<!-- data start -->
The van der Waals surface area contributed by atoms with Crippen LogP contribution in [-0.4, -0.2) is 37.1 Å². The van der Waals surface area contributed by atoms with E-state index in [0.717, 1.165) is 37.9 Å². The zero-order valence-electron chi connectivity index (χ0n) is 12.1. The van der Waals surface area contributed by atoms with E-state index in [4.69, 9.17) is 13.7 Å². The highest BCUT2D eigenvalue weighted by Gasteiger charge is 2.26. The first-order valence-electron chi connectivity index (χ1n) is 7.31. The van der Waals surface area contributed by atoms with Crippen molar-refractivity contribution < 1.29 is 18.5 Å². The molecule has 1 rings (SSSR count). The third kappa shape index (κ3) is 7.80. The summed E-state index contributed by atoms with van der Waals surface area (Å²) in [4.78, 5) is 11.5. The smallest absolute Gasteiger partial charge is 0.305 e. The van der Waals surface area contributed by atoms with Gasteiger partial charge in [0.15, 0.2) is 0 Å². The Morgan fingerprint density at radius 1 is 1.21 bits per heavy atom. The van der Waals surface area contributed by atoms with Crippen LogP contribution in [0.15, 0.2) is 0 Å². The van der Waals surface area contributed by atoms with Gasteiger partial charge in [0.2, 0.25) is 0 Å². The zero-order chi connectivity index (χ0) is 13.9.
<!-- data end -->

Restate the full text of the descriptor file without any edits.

The van der Waals surface area contributed by atoms with Crippen LogP contribution in [-0.4, -0.2) is 37.1 Å². The van der Waals surface area contributed by atoms with E-state index in [0.717, 1.165) is 37.9 Å². The zero-order valence-electron chi connectivity index (χ0n) is 12.1. The van der Waals surface area contributed by atoms with E-state index in [4.69, 9.17) is 13.7 Å². The highest BCUT2D eigenvalue weighted by Gasteiger charge is 2.26. The first-order valence-electron chi connectivity index (χ1n) is 7.31. The van der Waals surface area contributed by atoms with Crippen molar-refractivity contribution < 1.29 is 18.5 Å². The molecule has 1 rings (SSSR count). The third kappa shape index (κ3) is 7.80. The summed E-state index contributed by atoms with van der Waals surface area (Å²) in [4.78, 5) is 11.5. The smallest absolute Gasteiger partial charge is 0.305 e. The van der Waals surface area contributed by atoms with Gasteiger partial charge in [0.15, 0.2) is 0 Å². The Morgan fingerprint density at radius 1 is 1.21 bits per heavy atom. The van der Waals surface area contributed by atoms with Crippen LogP contribution in [0.15, 0.2) is 0 Å². The van der Waals surface area contributed by atoms with Gasteiger partial charge in [0.2, 0.25) is 0 Å². The zero-order chi connectivity index (χ0) is 13.9.